After a successful debut with A Messenger producing hits like "Never Gone," Colton Dixon is continuing a journey to bring us more of his pop/rock stylings with Anchor. It's apparent that Colton sought to go into a slightly more distinct direction with this second effort and that's not necessarily a bad thing.
The album begins with "S.O.S," which shares the arena type of presence that is so familiar with the big hair bands from the 80s. It provides a simple message of encouraging people to not wait or hesitate holding back their faith. "Walk on the Waves" continues the same music formation, although it's toned down a bit, providing the message of trusting in God in our lives. "More of You" has already been dominating the airwaves and it's an admirable follow up to "Let Them See You" as it provides plenty of energy while not wearing out its welcome.
The album does contain some moments where songs repeat lyrics to an unsolicited degree, like in "Loud and Clear" and "This Isn't the End," but it's a minor quibble compared to the majority of the album. "Fool's Gold" provides some very interesting mixture of music. It combines some of the stylings of TobyMac along with some early 90s glam metal and works really well. The captivating portion emerges during the chorus, "Don't bare and you won't break / there is another way," as it takes listeners back to a similar sound found in D*mn Yankees' "High Enough" from 1990. "Through All Of It" is a beautiful ballad, and Colton Dixon truly shines here with some meaningful lyrics, "There are choices that I made that I wouldn't make again / I've had my share of laughter / Of tears and troubled times / This has been the story of my life // I have won / And I have lost / I got it right sometimes, but sometimes I did not / Life's been a journey / I've seen joy, I've seen regret / Oh, and You have been my God through all of it". "Back to Life" is another solid rock tune that captivates with a very catchy chorus, describing the need for salvation -- a Savior described as a hero.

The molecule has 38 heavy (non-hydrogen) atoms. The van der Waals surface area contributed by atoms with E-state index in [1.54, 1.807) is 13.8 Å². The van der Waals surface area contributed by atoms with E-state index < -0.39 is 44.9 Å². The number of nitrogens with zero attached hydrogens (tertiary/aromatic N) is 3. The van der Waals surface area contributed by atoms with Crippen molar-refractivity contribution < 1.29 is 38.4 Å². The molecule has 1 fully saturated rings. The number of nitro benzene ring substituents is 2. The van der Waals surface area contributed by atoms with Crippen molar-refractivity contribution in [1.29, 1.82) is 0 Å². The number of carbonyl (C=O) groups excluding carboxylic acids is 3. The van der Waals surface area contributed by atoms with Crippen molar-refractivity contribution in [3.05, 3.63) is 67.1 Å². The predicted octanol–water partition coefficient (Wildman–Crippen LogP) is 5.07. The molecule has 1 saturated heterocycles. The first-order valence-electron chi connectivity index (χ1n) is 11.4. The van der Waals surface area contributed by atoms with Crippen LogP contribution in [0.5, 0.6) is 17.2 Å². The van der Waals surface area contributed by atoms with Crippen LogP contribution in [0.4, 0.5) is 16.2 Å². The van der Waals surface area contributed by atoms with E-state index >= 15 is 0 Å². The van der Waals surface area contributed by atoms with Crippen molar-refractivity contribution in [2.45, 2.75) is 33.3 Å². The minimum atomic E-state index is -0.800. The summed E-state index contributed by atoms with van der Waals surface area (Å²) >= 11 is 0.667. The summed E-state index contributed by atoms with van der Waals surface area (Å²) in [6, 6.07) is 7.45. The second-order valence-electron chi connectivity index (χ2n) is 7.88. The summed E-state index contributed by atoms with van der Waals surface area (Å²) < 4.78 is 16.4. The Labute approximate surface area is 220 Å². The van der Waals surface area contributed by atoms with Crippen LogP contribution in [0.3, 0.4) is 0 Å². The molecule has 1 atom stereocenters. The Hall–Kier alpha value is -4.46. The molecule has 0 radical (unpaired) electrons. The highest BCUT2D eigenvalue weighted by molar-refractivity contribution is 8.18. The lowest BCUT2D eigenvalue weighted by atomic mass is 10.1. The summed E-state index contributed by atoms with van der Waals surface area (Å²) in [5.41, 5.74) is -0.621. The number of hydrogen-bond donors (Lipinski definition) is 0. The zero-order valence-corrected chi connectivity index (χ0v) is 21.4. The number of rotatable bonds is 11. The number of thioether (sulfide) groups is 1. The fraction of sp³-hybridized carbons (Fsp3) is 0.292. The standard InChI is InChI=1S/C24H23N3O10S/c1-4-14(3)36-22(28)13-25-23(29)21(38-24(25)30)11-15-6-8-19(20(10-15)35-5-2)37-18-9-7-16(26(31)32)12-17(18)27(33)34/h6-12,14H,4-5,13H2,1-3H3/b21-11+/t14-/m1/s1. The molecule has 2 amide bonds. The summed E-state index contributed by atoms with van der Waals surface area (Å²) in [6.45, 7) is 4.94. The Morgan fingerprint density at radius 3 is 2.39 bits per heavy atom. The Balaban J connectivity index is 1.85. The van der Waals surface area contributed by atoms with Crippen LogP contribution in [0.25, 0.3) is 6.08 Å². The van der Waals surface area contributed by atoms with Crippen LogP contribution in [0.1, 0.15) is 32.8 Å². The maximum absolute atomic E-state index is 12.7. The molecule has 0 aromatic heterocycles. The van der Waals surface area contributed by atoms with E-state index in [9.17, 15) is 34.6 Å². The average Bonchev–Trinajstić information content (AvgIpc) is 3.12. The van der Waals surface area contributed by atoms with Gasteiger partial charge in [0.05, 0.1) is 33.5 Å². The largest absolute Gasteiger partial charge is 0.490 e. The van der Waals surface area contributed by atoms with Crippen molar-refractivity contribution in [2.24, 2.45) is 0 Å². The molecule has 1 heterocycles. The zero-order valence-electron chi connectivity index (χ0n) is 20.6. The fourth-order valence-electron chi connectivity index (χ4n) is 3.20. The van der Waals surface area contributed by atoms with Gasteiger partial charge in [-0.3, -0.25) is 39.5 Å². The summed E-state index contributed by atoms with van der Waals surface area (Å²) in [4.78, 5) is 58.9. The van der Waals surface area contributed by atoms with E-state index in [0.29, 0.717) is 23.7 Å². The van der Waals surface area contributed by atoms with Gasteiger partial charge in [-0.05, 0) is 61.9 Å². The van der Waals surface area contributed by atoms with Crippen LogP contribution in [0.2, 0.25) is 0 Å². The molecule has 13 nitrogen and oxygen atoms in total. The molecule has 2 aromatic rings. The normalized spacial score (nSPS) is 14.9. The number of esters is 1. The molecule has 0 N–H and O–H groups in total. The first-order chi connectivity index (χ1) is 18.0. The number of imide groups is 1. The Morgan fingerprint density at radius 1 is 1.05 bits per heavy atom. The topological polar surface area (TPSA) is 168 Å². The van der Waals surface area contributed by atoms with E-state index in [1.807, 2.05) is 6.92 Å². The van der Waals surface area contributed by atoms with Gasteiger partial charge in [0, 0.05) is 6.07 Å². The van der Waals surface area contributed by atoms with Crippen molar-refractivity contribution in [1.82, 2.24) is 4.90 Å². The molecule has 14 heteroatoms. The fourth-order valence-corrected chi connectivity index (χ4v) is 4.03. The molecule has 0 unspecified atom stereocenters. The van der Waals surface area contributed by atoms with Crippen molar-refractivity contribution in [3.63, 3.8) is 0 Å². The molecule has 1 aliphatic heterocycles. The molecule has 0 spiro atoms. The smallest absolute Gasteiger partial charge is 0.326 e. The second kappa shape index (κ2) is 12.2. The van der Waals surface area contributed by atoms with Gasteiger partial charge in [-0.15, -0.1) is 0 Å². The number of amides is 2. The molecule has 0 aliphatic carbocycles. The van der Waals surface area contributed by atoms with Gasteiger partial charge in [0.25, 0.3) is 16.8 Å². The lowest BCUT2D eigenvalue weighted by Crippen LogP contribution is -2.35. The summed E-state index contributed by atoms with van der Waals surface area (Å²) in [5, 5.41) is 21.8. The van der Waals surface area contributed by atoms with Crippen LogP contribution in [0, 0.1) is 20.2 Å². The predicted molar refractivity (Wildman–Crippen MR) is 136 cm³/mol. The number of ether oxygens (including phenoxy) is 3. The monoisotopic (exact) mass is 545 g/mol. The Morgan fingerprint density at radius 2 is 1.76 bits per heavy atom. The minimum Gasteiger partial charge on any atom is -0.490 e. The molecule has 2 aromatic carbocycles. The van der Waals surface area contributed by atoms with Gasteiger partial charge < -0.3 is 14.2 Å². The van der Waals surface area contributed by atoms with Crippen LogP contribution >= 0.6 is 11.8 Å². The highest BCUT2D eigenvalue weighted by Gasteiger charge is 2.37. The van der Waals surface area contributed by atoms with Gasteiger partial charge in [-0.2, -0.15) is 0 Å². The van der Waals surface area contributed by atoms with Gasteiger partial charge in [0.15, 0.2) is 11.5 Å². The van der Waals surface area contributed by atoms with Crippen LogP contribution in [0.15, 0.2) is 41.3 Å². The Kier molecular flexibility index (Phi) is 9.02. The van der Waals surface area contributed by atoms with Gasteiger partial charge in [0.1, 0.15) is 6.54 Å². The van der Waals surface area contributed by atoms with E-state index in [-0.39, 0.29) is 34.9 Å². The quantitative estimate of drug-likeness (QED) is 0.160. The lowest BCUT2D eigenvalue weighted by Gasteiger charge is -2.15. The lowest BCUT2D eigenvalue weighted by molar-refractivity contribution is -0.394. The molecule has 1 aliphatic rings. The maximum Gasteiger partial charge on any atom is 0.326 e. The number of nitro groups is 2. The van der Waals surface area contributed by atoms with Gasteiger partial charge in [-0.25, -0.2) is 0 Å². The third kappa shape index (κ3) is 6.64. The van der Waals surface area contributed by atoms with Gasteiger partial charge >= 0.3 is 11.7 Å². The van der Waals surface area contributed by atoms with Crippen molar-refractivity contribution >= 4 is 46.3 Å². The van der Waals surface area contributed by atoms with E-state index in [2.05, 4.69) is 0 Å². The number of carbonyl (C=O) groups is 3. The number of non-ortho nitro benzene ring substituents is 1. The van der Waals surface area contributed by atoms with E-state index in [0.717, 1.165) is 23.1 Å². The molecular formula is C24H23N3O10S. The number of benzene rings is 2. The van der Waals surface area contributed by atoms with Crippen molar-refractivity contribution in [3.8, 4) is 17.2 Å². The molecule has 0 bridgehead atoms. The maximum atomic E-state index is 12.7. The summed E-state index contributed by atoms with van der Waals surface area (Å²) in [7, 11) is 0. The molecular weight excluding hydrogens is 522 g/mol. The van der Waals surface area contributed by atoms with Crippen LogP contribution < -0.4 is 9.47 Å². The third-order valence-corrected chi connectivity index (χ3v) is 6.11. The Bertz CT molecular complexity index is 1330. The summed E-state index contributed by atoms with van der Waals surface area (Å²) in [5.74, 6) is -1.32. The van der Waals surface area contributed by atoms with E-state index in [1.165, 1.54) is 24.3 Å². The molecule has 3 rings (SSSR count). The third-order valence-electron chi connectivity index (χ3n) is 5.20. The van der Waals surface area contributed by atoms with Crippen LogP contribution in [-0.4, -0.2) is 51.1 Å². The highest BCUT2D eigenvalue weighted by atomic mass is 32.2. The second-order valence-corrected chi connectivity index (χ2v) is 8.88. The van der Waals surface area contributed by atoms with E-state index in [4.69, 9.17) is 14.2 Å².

Anchor is more varied than Colton's previous effort and it's an album that will welcome a wider array of music fans. He could have just thrown together A Messenger II and many of his original fans would've been happy. However, much credit is given to Colton Dixon for taking a different approach with this project and trying something more diverse; this is a welcome pop rock release in 2014.
- Review date: 8/18/14, written by Wayne Myatt